Botulinum Toxin A Treatment in Children with Cerebral Palsy: Its Effects on Walking and Energy Expenditure

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This study aimed to evaluate the effects of botulinum toxin A (BTX-A) treatment on energy expenditure and ambulation in children with cerebral palsy (CP) and to determine if energy expenditure measurement could be considered a useful tool for evaluating the effectiveness of BTX-A treatment for CP.


The study included 16 pediatric CP patients with equinus deformity who were capable of walking without assistance (group with CP). The children with CP were administered BTX-A injections into the gastrocnemius muscle. All the children underwent three-dimensional gait analysis and energy expenditure measurement before injection and 8 wks after injection, the results of which were compared with those of children without CP (control group).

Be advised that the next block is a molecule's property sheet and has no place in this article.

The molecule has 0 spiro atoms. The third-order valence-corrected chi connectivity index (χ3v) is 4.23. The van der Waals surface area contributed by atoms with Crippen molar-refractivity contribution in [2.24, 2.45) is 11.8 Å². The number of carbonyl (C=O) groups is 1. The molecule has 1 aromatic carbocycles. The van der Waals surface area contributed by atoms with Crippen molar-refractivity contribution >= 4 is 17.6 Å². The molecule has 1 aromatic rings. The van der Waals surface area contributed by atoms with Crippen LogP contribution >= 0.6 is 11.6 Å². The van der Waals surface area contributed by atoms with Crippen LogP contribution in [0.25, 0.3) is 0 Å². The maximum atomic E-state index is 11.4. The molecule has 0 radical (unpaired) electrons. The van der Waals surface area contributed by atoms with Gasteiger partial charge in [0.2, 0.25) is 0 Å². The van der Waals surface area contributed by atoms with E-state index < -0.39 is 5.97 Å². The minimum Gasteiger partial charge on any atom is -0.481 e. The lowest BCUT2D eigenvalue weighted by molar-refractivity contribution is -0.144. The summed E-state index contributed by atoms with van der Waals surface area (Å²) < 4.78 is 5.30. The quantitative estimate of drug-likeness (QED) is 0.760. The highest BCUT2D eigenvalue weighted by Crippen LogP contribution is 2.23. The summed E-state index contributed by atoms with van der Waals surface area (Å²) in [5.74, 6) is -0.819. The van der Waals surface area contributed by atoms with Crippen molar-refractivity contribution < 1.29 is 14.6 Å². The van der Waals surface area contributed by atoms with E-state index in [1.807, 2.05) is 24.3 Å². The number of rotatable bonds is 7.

After BTX-A treatment, oxygen consumption in the group with CP was significantly lower than at pretreatment and was similar to that in the control group (P > 0.05). In the group with CP, post–BTX-A treatment ankle joint dorsiflexion angle at initial contact, mid-stance, and mid-swing improved significantly (P < 0.05).


BTX-A injected into the gastrocnemius muscle in children with CP not only reduced spasticity and improved ankle range of motion and walking pattern but also reduced energy consumption, resulting in functional improvement. Energy expenditure measurement can be considered an objective quantitative tool for clinical evaluation of the functional outcome of therapeutic interventions such as BTX-A.

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